On January 15th, 2003, my first book, Secret Service: Hidden Systems That Deliver Unforgettable Customer Service, came out. Secret Service detailed how we had built John Robert’s Spa, known locally in Northeast Ohio, into a brand with superior customer service as the single biggest competitive advantage. JR Spa’s rapid growth was getting a lot of attention. Most of all, how a salon could be charging 2-3x more than the average salon in Cleveland and be the busiest was a mystery.
From Salon/spa Owner to in-demand Speaker
That day my entire career unexpectedly changed. I went from being a salon/spa owner who spoke a dozen times a year to a speaker who owned salons and spas. Due to the success of the book, I started getting hired by brands like U.S. Bank, Chick-fil-A, Starbucks, and The Ritz-Carlton. I learned more from them than I was teaching them.
Not only was the demand for my speaking engagements increasing, but companies wanted more. They wanted to know how they could get all their employees to consistently deliver a world-class experience. A 90-minute keynote wasn’t enough, it wasn’t helping companies be significantly different 12-18 months later.
Thus, The DiJulius Group was born. Our mission from day one has been to Change the World by Creating a Customer Service Revolution. Today, TDG’s consultants work with brands from all over the world, in virtually every industry, helping them become the brand customers can’t live without and making price irrelevant.
What is Secret Service? (And Why is It Secret?)
Secret Service is not simply another term for good customer service, such as going “above and beyond” “WOW-ing your Customers” or “exceeding Customer expectations.” Secret Service fulfills a specific and necessary niche in a company’s Customer experience. Secret Service helps employees make a personal connection, creating an emotional bond between the Customer and the company which transcends the product or service offered. Secret Service systems allow employees to engage the Customer, building rapport and relationships. Here’s the true definition of the Secret Service:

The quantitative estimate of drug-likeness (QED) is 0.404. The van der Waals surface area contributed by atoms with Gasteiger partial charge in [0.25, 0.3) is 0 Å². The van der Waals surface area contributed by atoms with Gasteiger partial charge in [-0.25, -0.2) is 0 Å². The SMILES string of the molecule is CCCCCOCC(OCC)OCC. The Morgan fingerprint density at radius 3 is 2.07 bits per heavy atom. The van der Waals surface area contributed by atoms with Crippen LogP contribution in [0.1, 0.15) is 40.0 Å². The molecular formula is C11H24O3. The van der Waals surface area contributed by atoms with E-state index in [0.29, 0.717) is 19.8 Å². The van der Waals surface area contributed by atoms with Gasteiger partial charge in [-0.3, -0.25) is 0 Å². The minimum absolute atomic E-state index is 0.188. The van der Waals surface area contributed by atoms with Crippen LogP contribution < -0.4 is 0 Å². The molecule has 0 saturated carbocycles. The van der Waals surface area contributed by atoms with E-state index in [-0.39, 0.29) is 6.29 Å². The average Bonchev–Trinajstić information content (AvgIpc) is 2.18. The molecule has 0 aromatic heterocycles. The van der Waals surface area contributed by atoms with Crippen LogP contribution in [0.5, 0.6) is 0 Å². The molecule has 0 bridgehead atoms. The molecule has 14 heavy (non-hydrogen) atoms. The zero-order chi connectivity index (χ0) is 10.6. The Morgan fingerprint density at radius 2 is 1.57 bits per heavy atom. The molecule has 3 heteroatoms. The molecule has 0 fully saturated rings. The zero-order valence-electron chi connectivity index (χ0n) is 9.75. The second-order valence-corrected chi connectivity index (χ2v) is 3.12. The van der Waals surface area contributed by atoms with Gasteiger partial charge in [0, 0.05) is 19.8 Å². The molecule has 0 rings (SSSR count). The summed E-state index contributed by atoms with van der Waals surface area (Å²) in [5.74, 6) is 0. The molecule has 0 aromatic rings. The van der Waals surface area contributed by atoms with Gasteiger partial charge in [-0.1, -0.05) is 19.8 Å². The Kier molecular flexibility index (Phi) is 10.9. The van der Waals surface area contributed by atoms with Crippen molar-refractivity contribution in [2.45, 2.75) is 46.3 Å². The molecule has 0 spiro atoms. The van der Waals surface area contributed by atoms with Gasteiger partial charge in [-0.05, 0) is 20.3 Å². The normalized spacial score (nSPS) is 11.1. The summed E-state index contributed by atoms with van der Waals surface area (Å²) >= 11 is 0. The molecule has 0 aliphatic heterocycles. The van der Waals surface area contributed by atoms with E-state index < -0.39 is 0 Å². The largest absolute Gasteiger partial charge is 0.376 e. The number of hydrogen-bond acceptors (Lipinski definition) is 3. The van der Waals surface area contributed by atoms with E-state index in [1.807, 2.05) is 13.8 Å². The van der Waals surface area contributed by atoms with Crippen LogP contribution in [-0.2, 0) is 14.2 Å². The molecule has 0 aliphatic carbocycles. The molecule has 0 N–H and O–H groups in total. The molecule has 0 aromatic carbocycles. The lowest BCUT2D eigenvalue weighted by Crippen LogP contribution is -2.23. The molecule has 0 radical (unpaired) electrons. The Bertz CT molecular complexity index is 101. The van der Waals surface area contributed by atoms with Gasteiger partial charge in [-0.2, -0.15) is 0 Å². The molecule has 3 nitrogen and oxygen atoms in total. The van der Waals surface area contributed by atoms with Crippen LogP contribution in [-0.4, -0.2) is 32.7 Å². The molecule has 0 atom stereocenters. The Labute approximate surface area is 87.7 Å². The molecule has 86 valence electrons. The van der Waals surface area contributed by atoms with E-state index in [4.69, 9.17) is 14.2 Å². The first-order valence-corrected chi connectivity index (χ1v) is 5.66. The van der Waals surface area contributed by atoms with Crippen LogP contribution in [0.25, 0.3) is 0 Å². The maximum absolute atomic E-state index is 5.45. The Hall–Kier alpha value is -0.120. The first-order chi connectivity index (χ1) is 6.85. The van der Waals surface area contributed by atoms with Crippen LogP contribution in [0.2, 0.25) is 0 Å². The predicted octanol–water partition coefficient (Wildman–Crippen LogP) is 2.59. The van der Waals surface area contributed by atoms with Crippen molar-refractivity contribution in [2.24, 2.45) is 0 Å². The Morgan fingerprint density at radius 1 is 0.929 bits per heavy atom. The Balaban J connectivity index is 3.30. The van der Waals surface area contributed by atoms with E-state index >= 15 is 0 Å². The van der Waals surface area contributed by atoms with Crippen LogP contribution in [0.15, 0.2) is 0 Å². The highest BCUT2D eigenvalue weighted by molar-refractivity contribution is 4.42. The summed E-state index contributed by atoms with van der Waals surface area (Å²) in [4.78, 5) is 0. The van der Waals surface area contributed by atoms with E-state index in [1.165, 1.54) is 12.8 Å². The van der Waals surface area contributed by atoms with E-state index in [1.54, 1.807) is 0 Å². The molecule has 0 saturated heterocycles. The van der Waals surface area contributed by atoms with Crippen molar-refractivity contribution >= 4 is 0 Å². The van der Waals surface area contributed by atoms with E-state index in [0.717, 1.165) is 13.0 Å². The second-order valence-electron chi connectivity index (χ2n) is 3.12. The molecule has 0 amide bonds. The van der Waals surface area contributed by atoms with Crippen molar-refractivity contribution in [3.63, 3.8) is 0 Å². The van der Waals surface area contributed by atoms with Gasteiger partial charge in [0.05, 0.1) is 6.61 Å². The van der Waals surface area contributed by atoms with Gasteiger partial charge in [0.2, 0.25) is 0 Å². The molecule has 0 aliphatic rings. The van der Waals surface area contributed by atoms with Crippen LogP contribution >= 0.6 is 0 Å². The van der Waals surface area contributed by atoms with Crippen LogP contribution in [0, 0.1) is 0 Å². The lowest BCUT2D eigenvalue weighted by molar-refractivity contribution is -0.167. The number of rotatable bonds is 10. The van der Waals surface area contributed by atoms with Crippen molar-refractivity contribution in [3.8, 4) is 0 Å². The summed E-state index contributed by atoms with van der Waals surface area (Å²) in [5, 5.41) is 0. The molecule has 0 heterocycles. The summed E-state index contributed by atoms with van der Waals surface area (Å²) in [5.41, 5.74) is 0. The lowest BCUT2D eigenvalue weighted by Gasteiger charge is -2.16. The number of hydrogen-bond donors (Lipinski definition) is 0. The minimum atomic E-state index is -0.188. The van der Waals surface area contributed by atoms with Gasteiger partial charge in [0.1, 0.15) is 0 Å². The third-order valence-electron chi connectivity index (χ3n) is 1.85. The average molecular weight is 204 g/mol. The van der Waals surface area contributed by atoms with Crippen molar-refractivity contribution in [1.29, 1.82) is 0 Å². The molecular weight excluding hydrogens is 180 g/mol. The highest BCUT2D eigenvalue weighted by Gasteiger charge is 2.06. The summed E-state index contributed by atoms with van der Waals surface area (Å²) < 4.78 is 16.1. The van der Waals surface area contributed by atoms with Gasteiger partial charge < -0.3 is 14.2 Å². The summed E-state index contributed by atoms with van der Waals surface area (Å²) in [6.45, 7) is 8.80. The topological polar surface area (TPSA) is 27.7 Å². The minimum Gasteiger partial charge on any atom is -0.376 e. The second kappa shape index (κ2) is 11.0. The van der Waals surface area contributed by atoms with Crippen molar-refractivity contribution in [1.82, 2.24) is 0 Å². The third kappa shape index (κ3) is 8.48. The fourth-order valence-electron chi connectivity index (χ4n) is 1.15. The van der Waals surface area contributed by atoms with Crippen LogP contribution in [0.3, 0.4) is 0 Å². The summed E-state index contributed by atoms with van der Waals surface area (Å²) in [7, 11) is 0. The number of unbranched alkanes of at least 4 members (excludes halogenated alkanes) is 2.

The ability to obtain Customer intelligence and utilize it to create a personalized experience, leaving the Customer to ask, “How’d they do that and how’d they know to do that?!”
Department of Customer Intelligence
What is Customer intelligence? It is not how smart our Customers are, but rather how smart we are about our Customers. It is data about our Customer base (e.g., personal information, purchasing history, referrals, personal preferences, home address, and workplace) that fuels Secret Service.
Great Examples of Secret Service
This Secret Service system identifies new from existing Customers. For instance, at John Robert’s Spa, returning Customers are draped in black capes for haircuts, and new Customers are draped in white capes. Every team member throughout the salon knows this fact and can address our guests accordingly. The color of the capes is the silent cue and visual trigger, making space for proactive customer service. It is foundational to our company culture.
*Related – The White Cape Secret Service System
In some fine restaurants, everyone from the bus staff to the server knows that a customer with a red napkin has never been to the restaurant before. This ensures that new customers are greeted correctly, receive more details about the menu, learn about the chef’s credentials, and benefit from any other service protocol for new customers. A black napkin means they are an old friend, and a gold napkin means they are one of the restaurant’s top 50 guests. The server should be bringing them their favorite drink before they even ask. Such customer service goals are relationship builders, leading to the highest levels of Customer happiness with corresponding customer retention rates and healthy market share.
I love it when I hear people say, “We treat all our customers the same, and they all deserve to be treated like royalty.” While they may sincerely want to create a positive Customer service experience, they clearly haven’t read the Secret Service book! I am not saying the “white capes” are treated better than “black capes,” they are just treated differently across the entire Customer journey. New customers could be experiencing a level of anxiety and uneasiness from bad customer experiences at other businesses, and their customer loyalty has yet to be earned. The top customer service companies literally have the white cape system at every stage of their customer experience cycle—on the phone, during check-in and check-out, as well as the follow-up. It should be a totally different experience for new customers than it is for returning customers. And, regarding customer lifetime, it is every bit as important. More information is shared, and more baby steps are taken, versus anticipating the needs of a returning customer with info from a knowledge base containing his or her past preferences and sales history.